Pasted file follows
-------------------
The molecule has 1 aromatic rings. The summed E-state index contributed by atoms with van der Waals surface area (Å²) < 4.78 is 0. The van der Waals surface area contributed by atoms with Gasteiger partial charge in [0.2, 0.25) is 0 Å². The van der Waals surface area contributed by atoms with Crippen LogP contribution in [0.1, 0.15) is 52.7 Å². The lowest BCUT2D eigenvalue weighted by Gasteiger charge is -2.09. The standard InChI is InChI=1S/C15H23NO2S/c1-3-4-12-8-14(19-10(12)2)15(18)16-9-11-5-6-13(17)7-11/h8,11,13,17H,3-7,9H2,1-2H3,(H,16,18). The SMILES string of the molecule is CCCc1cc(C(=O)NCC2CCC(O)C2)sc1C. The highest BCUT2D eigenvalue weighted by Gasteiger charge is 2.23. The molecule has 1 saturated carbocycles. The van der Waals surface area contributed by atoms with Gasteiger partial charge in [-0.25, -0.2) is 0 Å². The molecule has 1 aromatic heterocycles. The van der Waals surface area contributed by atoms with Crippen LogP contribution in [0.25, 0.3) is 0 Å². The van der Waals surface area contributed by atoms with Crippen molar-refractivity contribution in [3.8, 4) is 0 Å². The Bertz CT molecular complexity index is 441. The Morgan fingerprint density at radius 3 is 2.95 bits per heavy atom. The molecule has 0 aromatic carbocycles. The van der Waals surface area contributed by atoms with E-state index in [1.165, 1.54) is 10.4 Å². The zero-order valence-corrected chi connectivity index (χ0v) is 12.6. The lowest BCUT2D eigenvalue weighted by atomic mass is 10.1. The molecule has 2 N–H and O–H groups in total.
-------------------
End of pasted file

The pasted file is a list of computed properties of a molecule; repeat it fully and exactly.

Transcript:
The molecule has 1 aromatic rings. The summed E-state index contributed by atoms with van der Waals surface area (Å²) < 4.78 is 0. The van der Waals surface area contributed by atoms with Gasteiger partial charge in [0.2, 0.25) is 0 Å². The van der Waals surface area contributed by atoms with Crippen LogP contribution in [0.1, 0.15) is 52.7 Å². The lowest BCUT2D eigenvalue weighted by Gasteiger charge is -2.09. The standard InChI is InChI=1S/C15H23NO2S/c1-3-4-12-8-14(19-10(12)2)15(18)16-9-11-5-6-13(17)7-11/h8,11,13,17H,3-7,9H2,1-2H3,(H,16,18). The SMILES string of the molecule is CCCc1cc(C(=O)NCC2CCC(O)C2)sc1C. The highest BCUT2D eigenvalue weighted by Gasteiger charge is 2.23. The molecule has 1 saturated carbocycles. The van der Waals surface area contributed by atoms with Gasteiger partial charge in [-0.25, -0.2) is 0 Å². The molecule has 1 aromatic heterocycles. The van der Waals surface area contributed by atoms with Crippen LogP contribution in [0.25, 0.3) is 0 Å². The van der Waals surface area contributed by atoms with Crippen molar-refractivity contribution in [3.8, 4) is 0 Å². The Bertz CT molecular complexity index is 441. The Morgan fingerprint density at radius 3 is 2.95 bits per heavy atom. The molecule has 0 aromatic carbocycles. The van der Waals surface area contributed by atoms with E-state index in [1.165, 1.54) is 10.4 Å². The zero-order valence-corrected chi connectivity index (χ0v) is 12.6. The lowest BCUT2D eigenvalue weighted by atomic mass is 10.1. The molecule has 2 N–H and O–H groups in total.